For 30 years, George Alan O’Dowd has managed one way or another to keep himself in the public eye. However, his stage name, Boy George, will always precede him. Starting in London in the ’80’s, Boy George initially became a protege of Malcolm McLaren, and went on to form the group Culture Club — winner of the Best New Artist Grammy in 1984. A stream of worldwide hits followed over the ensuing years until they parted ways toward the end of the decade. Shortly after, Boy George mounted a solo career and proved to be a formidable DJ in the UK. Most of his accomplishments, however, were overshadowed by his personal issues, the most damaging being his narcotic use and possession, which made him unable to travel to the US.
So you may be forgiven if you were wondering who played last night at Irving Plaza in NYC. Though, if you were at the show, you would also be wondering how such a talented musician could disappear from the public eye stateside. On the heels of his first solo album in 18 years, This is What I Do, George’s latest tour should open up a lot of Americans’ eyes and ears. Always known for style, George still cuts a dapper figure, but questions remained: Does he still have the musical chops? Or is it all style over substance? Or rather style with substance?
Happily the answer is that style and substance happily coexist with Boy George. His voice has lost very little, except for a slight descent in register, which explains why his new songs are tailored to his deeper vocals. The new musical arrangements and styles are more varied and complex than the Culture Club days, and his touring musicians were all clearly picked because of their abilities, and not as visual interchangeable props. Songs ranged from soul to funk, with stops along the way for reggae and pure pop. Covers of Bob Dylan, Lou Reed, country, and jazz all excelled within George’s musical lexicon. He was visibly reveling in the band’s solid and eclectic musicianship.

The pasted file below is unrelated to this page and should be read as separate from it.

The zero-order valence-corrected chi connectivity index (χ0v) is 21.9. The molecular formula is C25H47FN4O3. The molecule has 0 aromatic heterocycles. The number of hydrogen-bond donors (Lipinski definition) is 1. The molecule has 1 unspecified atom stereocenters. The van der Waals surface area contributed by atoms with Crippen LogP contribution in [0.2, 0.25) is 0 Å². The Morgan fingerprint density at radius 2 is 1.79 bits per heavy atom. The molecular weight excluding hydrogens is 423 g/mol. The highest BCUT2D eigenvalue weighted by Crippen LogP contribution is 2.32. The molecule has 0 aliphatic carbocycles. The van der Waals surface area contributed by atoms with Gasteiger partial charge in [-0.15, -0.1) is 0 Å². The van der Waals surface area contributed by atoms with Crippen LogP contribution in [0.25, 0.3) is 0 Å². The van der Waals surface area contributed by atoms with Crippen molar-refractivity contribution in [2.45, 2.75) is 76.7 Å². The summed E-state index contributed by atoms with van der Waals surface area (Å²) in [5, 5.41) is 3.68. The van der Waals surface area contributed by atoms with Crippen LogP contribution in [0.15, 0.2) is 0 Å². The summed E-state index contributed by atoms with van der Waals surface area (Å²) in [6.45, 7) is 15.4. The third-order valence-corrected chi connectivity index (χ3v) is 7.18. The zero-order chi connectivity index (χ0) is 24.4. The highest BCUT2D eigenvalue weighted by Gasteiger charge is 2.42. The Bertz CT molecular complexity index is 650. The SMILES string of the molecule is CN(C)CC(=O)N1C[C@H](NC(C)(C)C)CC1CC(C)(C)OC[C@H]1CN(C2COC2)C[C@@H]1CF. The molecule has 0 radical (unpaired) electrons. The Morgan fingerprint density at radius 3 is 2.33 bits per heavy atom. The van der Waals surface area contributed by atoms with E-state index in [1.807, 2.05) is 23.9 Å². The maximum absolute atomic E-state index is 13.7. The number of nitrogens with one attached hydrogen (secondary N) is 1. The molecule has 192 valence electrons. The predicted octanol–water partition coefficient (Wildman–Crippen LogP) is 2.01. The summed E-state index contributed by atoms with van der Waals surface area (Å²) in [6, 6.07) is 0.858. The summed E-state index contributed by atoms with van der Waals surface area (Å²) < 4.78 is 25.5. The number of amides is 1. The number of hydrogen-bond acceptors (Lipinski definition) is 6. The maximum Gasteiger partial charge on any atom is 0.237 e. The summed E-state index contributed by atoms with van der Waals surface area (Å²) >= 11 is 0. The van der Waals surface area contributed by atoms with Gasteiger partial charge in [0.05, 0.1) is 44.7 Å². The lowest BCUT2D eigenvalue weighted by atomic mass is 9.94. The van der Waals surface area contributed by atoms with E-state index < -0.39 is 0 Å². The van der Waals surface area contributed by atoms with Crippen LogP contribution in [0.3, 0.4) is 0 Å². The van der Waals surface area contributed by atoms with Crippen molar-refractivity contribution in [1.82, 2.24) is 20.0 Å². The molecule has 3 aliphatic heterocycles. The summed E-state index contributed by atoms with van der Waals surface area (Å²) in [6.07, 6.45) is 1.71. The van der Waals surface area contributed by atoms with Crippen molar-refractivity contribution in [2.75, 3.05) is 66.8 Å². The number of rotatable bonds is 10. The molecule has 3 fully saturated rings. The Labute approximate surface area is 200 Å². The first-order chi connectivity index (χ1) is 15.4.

By the night’s finale, George demonstrated how apt his new album’s title is — This is What I Do. He’s a relaxed persona on stage, comfortably engaging the audience without special effects and glitz. And while the set was (bravely) dominated by new music, old hits also surfaced. New rewordings of “Karma Chameleon” and “Do You Really Want to Hurt Me” proved this show to be far beyond a nostalgic trip down memory lane. The old and the new were both very much alive and organically integrated, leading to unexpected highlights like a rousing cover of T.Rex’s “Get It On”.
For some, this show was a chance to first discover a new artist in their eyes. For others, it was an opportunity to get reacquainted with a long lost friend. Either way, most left with an appreciation of a musician and performer who clearly demonstrated why 30 years in the spotlight was and is deserved. Seven Top 10 hits and 150 million records sold prove he’s no “one hit wonder”, as some might argue. Personally? I eagerly anticipate what comes next.
King of Everything
Death of Samantha (Yoko Ono cover)
Any Road (George Harrison cover)
Feel the Vibration
Love and Danger
Live Your Life
Bigger Than War
Nice and Slow
It Ain’t Me Babe (Bob Dylan cover)
Satellite Of Love (Lou Reed cover)
You’ll Lose a Good Thing (Barbara Lynn cover)
Turn On a Little Light for Me
Church of the Poison Mind (Culture Club song)
Do You Really Want to Hurt Me? (Culture Club song)
Everything I Own (Bread cover)
Karma Chameleon (Culture Club song)
Get It On (T. Rex cover)
Bow Down Mister (Jesus Loves You song)
Victims (Culture Club song)
Make You Feel My love